- napper tender (code for baby-sitter?)
- plastic design applier (The old ladies who put clingy hearts on their windows on Valentine's Day can get PAID for that?)
- polisher of eyeglass frames (grandparents all over America could be making millions!)
- lens inserter (wtf)
- dipper of clock and watch hands (like Dairy Queen? With sprinkles?)
- golf ball trimmer (WTF!)
- finisher (OF WHAT? I finish a fountain drink each day...turns out that's a job)
- buckle wire inserter
- button reclaimer (Aha! Stand back! That's mine!)
- puller through (Good news, perseverant Americans! Hang in there, and you'll get paid somehow).
Just take a minute to imagine any of those on a business card. Visit http://www.ssas.com/ and click on 137 Unskilled Sedentary Occupations near the bottom for more info....
Turns out, if law school doesn't work out, I'll always have options.
Saturday, July 07, 2007
They might kill over someone breaking into their home? They might kill over an affair (and try to use the heat of passion defense)? They might kill over someone borrowing their shoes with no permission? You find it bizarre and a little creepy. Then, after a few minutes, you realize they mean "keel," not kill, and feel a little better. A lesson to prevent this in the future:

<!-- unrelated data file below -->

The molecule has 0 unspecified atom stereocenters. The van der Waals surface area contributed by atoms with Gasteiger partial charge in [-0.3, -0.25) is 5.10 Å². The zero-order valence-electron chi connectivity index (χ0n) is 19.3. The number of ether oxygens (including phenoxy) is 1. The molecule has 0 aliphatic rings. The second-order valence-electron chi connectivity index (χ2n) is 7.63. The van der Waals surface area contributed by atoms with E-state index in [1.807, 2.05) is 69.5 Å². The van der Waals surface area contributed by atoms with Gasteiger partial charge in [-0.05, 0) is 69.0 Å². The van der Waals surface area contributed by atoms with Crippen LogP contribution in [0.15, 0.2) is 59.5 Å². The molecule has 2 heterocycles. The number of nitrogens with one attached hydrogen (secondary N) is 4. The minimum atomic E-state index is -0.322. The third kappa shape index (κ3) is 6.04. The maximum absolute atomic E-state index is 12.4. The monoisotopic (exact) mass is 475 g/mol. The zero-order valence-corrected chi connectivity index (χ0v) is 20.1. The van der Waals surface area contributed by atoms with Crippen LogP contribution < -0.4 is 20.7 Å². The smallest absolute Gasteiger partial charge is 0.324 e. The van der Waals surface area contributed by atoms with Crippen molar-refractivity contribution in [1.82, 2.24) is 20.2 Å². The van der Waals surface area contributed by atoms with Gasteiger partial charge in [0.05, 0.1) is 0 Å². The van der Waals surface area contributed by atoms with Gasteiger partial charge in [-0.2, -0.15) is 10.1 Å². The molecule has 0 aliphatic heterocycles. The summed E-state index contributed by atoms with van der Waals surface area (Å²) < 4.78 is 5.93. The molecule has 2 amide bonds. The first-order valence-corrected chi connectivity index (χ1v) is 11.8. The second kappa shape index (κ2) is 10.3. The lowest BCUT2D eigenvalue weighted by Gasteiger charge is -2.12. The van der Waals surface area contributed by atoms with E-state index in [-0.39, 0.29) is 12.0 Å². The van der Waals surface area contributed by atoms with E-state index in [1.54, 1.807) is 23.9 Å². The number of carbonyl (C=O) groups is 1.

to keel over is to fall as in faint, or to capsize or turn over.
to kill is to cause death or commit murder.
They sound similar, and in a world where people sometimes write "Lake Pal" instead of Lake Powell, I can understand the mix up. So, fainting okay, killing not.
Thursday, July 05, 2007
1. DISH WASHER. This means that when we neglect our dishes for several days, we no longer have to look at them.
2. GARBAGE DISPOSAL, which means no more scooping out goopy slime scraps and running to the trash can.
3. One and a half bathrooms = two toilets = happy marriage. And speaking of bathrooms, one is upstairs and one is downstairs, which means you do not have to go up and down the stairs in the middle of the night, which means peace.
4. Air conditioning. The fans aka circling helicopters at our bedside have just become a thing of the past.
5. Carport. Next winter, no car scraping at the bumcrack of dawn!
6. A normal sized living room means we can fit a couch AND loveseat as opposed to just a loveseat. This means that if someone comes over, we can (gasp!) all take a seat, AT. THE. SAME. TIME.
7. No hilarious neighborhood kids doorbell ditching....YET. (At the last place, our 6-year-old friend doorbell ditched us each Saturday without fail, and once, Husband yelled "I caught you!" and kid responded, shouting "No you didn't!")
We miss you, little maniac.